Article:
Treatment Options

Providing the infection is caught early and it is the uncomplicated form of the disorder, a dog suffering from hepatitis blue eye can be treated as an outpatient. However, vets tend to keep dogs with the condition hospitalised so they can closely monitor their condition and its progress. It also allows vet to give dogs fluid therapy should this be deemed necessary. All too often a dog's magnesium and potassium levels are low when they have been infected by the virus and would need to be replenished as a matter of urgency. Should it be found that a dog is suffering from a coagulopathy disorder, they would need to be treated so their condition can be stabilised.

Dogs suffering from the condition would also need to be put on a course of antibiotics and it is essential for the full course to be completed for the treatment to be effective. Once a dog's system has fought off the viral infection or they have been successfully treated, their eyes usually clear and go back to normal a few weeks further down the line. However, if a dog is suffering from a severe infection, they generally succumb to their symptoms quite quickly.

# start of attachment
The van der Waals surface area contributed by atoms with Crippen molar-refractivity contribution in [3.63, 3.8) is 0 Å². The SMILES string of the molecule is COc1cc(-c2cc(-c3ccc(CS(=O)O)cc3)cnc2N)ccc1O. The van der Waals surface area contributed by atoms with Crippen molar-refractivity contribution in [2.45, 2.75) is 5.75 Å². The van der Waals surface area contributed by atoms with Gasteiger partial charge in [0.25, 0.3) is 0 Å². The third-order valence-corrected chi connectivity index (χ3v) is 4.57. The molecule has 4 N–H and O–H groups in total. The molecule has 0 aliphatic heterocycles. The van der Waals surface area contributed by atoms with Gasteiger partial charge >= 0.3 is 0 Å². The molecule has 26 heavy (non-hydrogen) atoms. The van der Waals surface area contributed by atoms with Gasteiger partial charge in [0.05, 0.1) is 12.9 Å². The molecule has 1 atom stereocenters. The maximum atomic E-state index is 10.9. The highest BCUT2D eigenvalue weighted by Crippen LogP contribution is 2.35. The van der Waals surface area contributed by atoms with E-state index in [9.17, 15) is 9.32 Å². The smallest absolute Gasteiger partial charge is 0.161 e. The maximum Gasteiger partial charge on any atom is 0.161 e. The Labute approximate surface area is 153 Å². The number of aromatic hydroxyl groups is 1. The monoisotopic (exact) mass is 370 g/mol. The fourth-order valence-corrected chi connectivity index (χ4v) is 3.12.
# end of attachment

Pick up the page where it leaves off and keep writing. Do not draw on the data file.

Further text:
Living with a Dog with Hepatitis Blue Eye

Once a dog has been allowed home, they would need to see the vet for follow-up visits to make sure a treatment is working and to keep an eye on their fluid, electrolyte levels. The vet would also want to ensure their blood is coagulating as it should. Dogs can suffer total kidney failure so it's essential for their condition to be closely monitored. Diet also plays a key role in a dog's recovery period and a vet would have typically recommended the sort of food they should be fed. Exercise would also need to be restricted as would any contact with other pets, making sure that any faeces are picked up immediately and disposed of safely.

Prevention

There is a vaccine for this disorder which puppies can be given when they are anything from 6 to 8 weeks old followed up by a booster which is given when they are a year old.